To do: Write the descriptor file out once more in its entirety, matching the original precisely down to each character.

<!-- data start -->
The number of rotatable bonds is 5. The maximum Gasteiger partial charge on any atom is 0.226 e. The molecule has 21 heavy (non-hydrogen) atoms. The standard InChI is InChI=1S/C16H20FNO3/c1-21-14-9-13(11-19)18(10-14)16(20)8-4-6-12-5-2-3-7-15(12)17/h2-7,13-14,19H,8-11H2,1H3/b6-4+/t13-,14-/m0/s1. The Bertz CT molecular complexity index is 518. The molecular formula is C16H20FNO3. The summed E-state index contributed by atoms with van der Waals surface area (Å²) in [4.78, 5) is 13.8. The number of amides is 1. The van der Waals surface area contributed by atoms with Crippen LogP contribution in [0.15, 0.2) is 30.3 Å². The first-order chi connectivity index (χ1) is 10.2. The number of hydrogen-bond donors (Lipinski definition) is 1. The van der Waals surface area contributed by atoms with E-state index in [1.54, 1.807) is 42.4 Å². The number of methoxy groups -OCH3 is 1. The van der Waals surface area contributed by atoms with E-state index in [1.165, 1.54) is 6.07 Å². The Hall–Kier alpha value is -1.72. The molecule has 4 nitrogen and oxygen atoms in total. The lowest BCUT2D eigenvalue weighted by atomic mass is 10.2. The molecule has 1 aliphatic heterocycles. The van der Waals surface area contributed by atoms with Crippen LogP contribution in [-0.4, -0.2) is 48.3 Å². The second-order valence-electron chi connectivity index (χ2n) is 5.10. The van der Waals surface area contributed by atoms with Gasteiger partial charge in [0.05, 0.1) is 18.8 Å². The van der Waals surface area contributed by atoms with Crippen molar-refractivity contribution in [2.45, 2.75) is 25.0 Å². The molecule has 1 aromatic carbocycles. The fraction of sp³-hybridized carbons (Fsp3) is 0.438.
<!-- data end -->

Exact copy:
The number of rotatable bonds is 5. The maximum Gasteiger partial charge on any atom is 0.226 e. The molecule has 21 heavy (non-hydrogen) atoms. The standard InChI is InChI=1S/C16H20FNO3/c1-21-14-9-13(11-19)18(10-14)16(20)8-4-6-12-5-2-3-7-15(12)17/h2-7,13-14,19H,8-11H2,1H3/b6-4+/t13-,14-/m0/s1. The Bertz CT molecular complexity index is 518. The molecular formula is C16H20FNO3. The summed E-state index contributed by atoms with van der Waals surface area (Å²) in [4.78, 5) is 13.8. The number of amides is 1. The van der Waals surface area contributed by atoms with Crippen LogP contribution in [0.15, 0.2) is 30.3 Å². The first-order chi connectivity index (χ1) is 10.2. The number of hydrogen-bond donors (Lipinski definition) is 1. The van der Waals surface area contributed by atoms with E-state index in [1.54, 1.807) is 42.4 Å². The number of methoxy groups -OCH3 is 1. The van der Waals surface area contributed by atoms with E-state index in [1.165, 1.54) is 6.07 Å². The Hall–Kier alpha value is -1.72. The molecule has 4 nitrogen and oxygen atoms in total. The lowest BCUT2D eigenvalue weighted by atomic mass is 10.2. The molecule has 1 aliphatic heterocycles. The van der Waals surface area contributed by atoms with Crippen LogP contribution in [-0.4, -0.2) is 48.3 Å². The second-order valence-electron chi connectivity index (χ2n) is 5.10. The van der Waals surface area contributed by atoms with Gasteiger partial charge in [0.05, 0.1) is 18.8 Å². The van der Waals surface area contributed by atoms with Crippen molar-refractivity contribution in [2.45, 2.75) is 25.0 Å². The molecule has 1 aromatic carbocycles. The fraction of sp³-hybridized carbons (Fsp3) is 0.438.